where it's dangerous for people to continue engaging in the activity that we have now have at phase four, then we will have to put those restrictions back in place. that, of course, will not only be devastating for all of our communities and residents, it would be devastating to our economy and business owners. so we need people to wear their masks. we have had a mask mandate for a number of months now and weeks and we need people to follow those guidelines, to wear a mask, to maintain their physical distancing and to make sure they continue to wash their hands. >> and the governor is pushing for a new mask mandate which would allow businesses to face fines if they don't enforce face covering rules. are you to a place concerned enough that you think that individuals need to be fined if they're seen not to be wearing masks? is that what is driving this spike? >> we are really focusing on the fact that we have seen
businesses after we have loosened some of the restrictions, allowed for indoor dining, allowed for some smaller gatherings, but we have seen business owners that have aloud people to come in without their face masks, where people have been crowded into some of these facilities and our focus is to make sure that business owners continue to be responsible in what we need to do to stop this pandemic. remember what has been driving us from the very beginning is to save as many lives as possible. we have done a good job through governor pritzker's leadership of getting in there and making sure we got testing, making sure we were one of the first states to issue a stay-at-home order. we don't want it lose the progress we have made over the last several months. this has been a very difficult time for the entire nation, but right now without the guidance from the federal government we have to follow what the governors are doing and governor pritzker's leadership has brought us to a good place. we don't want to go back and that's what this is about.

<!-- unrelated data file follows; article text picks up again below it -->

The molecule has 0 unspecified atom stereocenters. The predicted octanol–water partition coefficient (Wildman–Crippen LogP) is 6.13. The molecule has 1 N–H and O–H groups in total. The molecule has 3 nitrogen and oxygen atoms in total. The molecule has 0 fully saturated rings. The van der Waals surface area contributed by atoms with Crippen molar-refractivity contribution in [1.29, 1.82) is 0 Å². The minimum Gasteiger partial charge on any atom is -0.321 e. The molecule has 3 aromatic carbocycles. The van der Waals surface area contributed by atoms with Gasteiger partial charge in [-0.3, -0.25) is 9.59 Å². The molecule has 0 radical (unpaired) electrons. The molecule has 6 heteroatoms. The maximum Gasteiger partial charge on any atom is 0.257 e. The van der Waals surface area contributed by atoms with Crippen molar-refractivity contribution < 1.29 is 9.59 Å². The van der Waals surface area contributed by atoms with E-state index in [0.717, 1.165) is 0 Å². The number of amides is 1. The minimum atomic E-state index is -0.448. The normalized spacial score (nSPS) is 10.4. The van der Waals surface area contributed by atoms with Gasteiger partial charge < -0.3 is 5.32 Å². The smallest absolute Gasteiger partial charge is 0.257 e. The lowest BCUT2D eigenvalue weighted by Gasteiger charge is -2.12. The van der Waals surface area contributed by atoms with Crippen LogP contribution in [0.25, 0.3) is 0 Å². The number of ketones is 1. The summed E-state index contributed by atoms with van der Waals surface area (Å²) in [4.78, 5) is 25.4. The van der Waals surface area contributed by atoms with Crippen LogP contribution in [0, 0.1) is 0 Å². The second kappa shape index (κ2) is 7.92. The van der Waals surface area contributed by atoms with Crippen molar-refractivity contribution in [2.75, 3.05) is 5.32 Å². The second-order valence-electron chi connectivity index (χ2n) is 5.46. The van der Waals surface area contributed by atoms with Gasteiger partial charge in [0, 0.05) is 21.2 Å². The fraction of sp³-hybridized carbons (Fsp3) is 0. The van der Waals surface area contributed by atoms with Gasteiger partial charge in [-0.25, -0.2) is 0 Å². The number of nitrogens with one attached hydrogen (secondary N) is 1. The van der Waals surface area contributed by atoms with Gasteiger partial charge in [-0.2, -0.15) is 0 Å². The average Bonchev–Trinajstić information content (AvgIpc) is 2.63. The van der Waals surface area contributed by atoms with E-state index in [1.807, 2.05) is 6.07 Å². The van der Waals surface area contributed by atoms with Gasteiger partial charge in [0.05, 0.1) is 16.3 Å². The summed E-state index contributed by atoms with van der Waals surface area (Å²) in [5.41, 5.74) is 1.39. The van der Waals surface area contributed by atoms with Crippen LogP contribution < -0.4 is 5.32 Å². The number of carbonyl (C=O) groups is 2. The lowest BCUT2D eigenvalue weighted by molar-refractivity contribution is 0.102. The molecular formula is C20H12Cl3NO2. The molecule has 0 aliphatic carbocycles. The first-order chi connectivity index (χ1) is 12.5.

>> president trump signed a group of executive actioorders that would give unemployed americans $400 in unemployment benefits, but turns out that is only if the states agree to pay the first $100. is illinois prepared to take on that expense? can you afford it? >> look, at every single level of government we see just an incredible financial crisis due to the covid-19 pandemic. something that none of us expected that we would have to deal with. here we are, we see record numbers of people have filed for unemployment. we see every level of government really struggling from what they thought their budgets would be and not being able to maintain that and we need assistance from the federal government. we need assistance to help our business owners, we need assistance to help with the residents of our state. that's something that we will continue to advocate for. we know that these executive orders did not do anything to really help the people that need